What they ended up actually building and then using was much less fun and much more terrifying. We only found out about it because Senator Frank Church decided to do a little investigating.
Among other things, he found a gun that caused heart attacks, a weapon that had been used against the U.S. political enemies and beyond.
Spurred by the publication of Seymour Hersh’s article in The New York Times in December 1974, the United States Congress decided to look into just what its internal and external intelligence agencies were doing in the name of the American people using their tax dollars. What they found was a trove of legal and illegal methods used by the CIA, NSA, FBI, and even the IRS. Among the abuses of power discovered by the Church Commission was the opening of domestic mail without a warrant and without the Postal Service’s knowledge, the widespread access intelligence had to domestic telecommunications providers and adding Americans to watch lists.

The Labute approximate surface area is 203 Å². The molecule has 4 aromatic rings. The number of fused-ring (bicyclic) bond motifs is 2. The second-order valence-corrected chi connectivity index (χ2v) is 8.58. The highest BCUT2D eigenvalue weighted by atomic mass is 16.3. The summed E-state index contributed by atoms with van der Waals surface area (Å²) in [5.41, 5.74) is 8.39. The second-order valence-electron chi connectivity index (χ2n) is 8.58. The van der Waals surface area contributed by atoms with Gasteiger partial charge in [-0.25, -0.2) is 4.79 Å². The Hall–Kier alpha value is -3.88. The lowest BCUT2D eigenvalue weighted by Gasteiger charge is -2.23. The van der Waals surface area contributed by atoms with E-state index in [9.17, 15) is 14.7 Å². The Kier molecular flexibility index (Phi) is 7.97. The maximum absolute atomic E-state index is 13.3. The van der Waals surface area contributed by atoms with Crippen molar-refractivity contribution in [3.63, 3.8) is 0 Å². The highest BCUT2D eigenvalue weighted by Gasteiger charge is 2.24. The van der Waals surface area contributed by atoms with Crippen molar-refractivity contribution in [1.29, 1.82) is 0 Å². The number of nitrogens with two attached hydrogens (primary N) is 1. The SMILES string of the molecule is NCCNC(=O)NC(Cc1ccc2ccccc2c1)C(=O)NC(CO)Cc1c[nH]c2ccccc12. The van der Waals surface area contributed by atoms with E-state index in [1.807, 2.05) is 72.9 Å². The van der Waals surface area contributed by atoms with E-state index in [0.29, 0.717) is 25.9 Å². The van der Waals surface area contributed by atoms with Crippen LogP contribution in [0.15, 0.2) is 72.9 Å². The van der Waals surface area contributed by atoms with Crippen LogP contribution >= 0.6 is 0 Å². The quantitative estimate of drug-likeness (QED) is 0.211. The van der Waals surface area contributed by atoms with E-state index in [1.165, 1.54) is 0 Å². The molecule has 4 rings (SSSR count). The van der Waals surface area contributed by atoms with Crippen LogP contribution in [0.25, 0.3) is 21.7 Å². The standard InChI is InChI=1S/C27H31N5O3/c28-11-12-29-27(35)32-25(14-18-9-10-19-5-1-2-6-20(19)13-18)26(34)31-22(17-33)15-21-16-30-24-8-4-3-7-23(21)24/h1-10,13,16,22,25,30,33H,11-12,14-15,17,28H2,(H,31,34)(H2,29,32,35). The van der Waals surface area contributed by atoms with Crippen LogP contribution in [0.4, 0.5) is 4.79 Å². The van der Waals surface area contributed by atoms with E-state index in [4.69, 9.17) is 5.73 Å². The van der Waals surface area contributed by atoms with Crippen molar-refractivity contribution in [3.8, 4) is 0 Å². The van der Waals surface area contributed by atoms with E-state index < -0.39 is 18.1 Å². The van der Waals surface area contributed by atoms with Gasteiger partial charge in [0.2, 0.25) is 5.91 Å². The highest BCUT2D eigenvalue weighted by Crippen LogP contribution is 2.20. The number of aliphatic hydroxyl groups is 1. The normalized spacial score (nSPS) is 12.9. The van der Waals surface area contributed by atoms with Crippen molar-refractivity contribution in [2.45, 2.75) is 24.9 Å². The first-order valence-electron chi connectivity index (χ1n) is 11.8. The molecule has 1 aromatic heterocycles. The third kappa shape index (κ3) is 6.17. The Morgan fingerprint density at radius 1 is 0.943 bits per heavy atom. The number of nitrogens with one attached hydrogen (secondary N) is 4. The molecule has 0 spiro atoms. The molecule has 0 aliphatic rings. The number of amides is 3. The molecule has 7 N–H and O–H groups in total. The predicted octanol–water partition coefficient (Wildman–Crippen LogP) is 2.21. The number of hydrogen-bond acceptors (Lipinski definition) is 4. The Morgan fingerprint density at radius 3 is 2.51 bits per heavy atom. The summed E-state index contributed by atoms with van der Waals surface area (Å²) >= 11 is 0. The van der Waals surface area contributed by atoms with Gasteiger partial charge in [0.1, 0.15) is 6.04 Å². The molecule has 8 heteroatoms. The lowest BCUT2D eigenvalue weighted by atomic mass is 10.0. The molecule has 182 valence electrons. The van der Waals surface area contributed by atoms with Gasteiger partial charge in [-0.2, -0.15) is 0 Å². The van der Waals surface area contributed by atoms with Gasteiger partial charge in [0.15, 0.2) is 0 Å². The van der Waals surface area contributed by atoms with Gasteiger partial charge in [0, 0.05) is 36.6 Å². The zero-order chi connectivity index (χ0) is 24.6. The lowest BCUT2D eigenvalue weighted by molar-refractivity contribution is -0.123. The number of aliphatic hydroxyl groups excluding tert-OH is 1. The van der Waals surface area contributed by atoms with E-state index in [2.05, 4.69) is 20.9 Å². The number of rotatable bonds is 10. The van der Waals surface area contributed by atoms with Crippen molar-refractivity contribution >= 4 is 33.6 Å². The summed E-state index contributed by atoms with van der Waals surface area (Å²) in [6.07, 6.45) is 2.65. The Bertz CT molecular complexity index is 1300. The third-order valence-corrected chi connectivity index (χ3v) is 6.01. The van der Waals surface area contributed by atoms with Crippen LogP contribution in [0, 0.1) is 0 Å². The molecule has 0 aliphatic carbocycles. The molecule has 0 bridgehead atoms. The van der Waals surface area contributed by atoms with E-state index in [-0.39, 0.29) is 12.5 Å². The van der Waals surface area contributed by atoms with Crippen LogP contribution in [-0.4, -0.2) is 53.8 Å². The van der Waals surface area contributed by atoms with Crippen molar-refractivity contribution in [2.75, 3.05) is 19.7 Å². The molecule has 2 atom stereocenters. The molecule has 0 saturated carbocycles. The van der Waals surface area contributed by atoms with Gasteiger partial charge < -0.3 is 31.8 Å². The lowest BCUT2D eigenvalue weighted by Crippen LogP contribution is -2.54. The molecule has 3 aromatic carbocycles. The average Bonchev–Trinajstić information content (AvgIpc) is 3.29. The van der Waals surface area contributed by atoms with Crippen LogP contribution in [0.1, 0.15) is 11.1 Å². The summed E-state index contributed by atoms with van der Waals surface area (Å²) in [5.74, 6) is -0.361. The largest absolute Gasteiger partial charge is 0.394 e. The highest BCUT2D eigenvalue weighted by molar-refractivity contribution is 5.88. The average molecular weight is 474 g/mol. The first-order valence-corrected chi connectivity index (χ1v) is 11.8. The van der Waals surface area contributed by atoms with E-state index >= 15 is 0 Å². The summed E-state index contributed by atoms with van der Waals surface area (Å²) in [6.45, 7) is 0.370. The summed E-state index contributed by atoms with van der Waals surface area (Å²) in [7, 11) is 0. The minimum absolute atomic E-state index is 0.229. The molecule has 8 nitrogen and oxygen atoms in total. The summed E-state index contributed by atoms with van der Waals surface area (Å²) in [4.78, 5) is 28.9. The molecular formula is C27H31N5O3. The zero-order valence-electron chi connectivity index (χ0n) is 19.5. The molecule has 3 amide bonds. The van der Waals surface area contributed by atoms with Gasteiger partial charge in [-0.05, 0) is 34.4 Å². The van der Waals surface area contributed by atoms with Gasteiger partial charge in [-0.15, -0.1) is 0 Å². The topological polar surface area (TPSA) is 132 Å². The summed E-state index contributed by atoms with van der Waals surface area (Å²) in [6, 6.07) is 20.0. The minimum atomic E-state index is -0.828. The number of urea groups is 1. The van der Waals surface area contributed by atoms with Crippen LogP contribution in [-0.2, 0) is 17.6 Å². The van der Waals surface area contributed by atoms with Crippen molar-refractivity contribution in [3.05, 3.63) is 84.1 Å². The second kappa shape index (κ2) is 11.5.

Even the Army was spying on American civilians.
The most shocking of the Church Commission’s findings was the targeted assassination operations the CIA used against foreign leaders. Allegedly, Fidel Castro wasn’t the only name on the CIA hit list. Congo’s Patrice Lumumba, Rafael Trujillo of the Dominican Republic, Vietnam’s Ngo Dinh Diem, and Gen. René Schneider of Chile were all targets for CIA-sanctioned killings.
Castro alone survived 600 assassination attempts.
The clandestine service had its people researching all sorts of various ways to kill its targets. The CIA soon latched on to poisons, ones that were undetectable and appeared to mimic a heart attack. They found it in a specially-designed poison, engineered for the CIA. Only a skilled pathologist who knew what to look for would ever discover the victim’s heart attack wasn’t from natural causes. To deliver the poison, the injection was frozen and packed into a dart.
Darts from the new secret assassination gun would penetrate clothing but leave only a small red dot on the skin’s surface. Once inside the body, the dart disintegrated and the frozen poison inside would begin to melt, entering the bloodstream and causing the cardiac episode. Shortly after, the deadly agent denatured quickly and became virtually undetectable. They even brought the gun to show Congress.